What does it mean when there is root intrusion in your sewer pipes? And how do those suckers get in there?
Amazingly, it's simple biology: roots like water. And, as we all know, here in San Diego --> water is in short supply.
When trees, bushes or large plants grow near* pipes, they are attracted by the moisture near the lines. (Thanks, condensation!) If the lines have cracks or small imperfections, roots can start to grow into these cracks to get at the water inside of the pipes.
In the initial stages, you may not even know that a root issue is starting to form. Pipes are underground, your sewer flow hasn't been obstructed, all is well.
Fast forward a few months or years and these tiny root tendrils have become thicker and longer. Once they get large enough to catch debris like toilet paper, you may start to notice that the drains aren't working like they used to. This is the time to call a plumber out.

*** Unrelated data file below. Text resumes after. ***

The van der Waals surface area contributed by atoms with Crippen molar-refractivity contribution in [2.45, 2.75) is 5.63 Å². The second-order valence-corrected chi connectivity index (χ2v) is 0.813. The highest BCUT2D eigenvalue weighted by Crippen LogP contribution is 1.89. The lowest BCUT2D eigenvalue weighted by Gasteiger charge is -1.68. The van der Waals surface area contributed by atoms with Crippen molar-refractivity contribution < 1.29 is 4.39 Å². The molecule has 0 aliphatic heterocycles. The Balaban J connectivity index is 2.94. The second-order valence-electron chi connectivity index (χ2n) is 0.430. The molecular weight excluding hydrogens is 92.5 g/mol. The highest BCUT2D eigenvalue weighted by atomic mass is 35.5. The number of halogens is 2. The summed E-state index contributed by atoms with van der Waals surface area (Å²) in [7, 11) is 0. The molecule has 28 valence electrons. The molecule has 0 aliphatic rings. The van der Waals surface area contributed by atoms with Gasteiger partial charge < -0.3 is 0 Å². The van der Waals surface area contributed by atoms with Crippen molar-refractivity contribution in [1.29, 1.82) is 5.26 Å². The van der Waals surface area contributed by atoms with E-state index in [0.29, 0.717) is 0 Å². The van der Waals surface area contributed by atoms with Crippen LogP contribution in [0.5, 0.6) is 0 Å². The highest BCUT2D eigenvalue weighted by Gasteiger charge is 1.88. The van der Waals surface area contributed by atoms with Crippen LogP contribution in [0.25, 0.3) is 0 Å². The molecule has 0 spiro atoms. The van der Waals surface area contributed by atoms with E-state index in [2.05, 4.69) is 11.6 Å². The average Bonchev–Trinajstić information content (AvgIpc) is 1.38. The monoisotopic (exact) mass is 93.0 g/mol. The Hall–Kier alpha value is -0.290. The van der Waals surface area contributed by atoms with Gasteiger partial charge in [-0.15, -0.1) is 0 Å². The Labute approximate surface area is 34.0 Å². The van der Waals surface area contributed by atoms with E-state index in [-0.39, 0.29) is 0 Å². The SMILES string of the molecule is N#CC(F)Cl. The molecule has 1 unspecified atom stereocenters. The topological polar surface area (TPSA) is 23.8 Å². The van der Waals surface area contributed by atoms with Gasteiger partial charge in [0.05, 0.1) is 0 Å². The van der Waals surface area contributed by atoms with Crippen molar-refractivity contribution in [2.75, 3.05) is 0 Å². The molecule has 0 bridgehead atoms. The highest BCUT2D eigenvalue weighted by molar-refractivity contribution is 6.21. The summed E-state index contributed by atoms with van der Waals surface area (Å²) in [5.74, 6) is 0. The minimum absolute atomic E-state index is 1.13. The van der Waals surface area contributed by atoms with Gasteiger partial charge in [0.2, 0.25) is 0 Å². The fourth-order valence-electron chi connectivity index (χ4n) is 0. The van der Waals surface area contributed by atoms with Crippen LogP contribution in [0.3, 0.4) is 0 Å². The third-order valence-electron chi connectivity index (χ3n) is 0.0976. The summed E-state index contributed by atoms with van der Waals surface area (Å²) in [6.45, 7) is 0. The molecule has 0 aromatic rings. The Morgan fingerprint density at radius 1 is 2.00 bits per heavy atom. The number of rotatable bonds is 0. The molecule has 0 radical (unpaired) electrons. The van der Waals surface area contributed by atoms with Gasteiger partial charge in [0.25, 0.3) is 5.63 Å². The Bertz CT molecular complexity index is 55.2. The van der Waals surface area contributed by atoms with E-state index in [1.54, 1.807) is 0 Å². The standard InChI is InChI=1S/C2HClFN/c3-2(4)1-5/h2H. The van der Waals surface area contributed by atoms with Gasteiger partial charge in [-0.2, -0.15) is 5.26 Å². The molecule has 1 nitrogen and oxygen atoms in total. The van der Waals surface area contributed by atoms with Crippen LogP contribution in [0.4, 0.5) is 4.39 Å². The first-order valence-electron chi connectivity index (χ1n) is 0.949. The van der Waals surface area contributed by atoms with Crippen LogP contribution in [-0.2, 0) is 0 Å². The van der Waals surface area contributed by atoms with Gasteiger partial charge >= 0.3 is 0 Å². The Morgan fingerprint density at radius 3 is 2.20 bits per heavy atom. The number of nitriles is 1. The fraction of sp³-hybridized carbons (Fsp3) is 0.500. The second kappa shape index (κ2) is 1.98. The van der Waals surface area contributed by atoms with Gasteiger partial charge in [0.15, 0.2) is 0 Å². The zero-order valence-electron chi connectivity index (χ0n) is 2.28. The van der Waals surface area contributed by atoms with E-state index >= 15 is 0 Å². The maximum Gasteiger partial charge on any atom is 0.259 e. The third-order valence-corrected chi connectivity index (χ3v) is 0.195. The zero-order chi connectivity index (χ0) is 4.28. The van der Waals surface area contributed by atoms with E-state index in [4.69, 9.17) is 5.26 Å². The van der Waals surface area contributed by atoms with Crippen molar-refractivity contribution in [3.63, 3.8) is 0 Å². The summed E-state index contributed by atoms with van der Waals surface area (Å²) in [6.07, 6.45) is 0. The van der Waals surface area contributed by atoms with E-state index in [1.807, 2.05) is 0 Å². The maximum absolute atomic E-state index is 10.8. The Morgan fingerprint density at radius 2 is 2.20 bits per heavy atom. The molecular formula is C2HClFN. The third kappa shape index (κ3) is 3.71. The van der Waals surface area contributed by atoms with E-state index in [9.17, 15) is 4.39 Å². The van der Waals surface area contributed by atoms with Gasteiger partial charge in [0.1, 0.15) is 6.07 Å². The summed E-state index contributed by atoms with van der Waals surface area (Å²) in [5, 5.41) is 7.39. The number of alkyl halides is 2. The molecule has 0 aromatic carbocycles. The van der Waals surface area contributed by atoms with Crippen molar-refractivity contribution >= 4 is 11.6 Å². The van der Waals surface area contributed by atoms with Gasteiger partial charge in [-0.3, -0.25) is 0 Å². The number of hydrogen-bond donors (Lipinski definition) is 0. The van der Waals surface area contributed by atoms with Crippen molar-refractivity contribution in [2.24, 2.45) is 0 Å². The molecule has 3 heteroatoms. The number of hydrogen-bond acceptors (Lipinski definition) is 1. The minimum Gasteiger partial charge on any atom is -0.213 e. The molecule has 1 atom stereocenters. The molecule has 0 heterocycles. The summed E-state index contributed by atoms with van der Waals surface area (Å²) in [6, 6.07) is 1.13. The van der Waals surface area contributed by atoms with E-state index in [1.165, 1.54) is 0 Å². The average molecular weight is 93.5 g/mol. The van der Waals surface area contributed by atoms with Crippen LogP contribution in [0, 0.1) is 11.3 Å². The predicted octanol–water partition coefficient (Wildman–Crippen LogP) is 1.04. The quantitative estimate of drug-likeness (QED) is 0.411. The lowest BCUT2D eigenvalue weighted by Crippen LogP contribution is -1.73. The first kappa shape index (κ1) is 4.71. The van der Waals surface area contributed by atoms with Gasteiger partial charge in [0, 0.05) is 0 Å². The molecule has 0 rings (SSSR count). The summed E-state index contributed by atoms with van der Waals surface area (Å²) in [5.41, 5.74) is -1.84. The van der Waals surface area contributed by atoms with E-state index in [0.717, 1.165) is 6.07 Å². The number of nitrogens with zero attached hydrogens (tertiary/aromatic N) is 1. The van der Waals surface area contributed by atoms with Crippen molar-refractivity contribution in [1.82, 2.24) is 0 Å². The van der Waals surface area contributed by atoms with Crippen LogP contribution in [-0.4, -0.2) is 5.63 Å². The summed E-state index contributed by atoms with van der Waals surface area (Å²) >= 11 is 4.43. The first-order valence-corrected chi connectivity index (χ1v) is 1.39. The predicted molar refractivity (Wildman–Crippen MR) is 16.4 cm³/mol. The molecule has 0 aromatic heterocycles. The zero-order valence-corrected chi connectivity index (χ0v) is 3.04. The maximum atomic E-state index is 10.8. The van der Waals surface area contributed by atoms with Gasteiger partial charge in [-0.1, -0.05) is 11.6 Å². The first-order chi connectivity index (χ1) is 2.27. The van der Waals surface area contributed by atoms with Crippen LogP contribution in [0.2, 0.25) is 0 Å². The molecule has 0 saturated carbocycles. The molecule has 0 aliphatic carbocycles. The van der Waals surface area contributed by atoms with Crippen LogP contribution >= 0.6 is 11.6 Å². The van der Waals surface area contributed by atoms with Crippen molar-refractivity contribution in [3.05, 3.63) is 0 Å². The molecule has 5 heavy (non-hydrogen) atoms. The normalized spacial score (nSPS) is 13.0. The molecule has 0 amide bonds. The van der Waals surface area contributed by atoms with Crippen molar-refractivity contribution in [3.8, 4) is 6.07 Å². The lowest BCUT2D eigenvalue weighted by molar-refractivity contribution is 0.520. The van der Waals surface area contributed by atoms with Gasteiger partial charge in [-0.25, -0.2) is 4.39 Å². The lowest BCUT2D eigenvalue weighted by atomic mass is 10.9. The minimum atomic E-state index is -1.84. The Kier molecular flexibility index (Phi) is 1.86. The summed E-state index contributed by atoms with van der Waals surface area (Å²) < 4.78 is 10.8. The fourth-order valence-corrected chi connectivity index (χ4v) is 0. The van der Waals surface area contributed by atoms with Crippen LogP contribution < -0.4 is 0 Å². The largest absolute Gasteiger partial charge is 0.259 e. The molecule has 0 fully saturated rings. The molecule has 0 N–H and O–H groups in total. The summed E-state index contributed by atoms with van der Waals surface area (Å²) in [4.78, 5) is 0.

As you can see from the pictures, calling sooner is better than waiting.
Our client was lucky and we were able to clear the roots from the lines but once roots get as large as these, there is almost certainly some real damage to the pipes as well.
If roots can't be cleared from the lines or if the pipes are too damaged, the only way to fix this issue is a pipe replacement.
So - how does a homeowner prevent this from happening?
*Near is a relative term here. Some trees, such as ficus, can send their roots as far away as several neighbor's yards once full grown. Even relatively small trees can have huge root systems. Amazingly, if you've got a ficus tree with a 6" root diameter, the roots will be about 20' wide.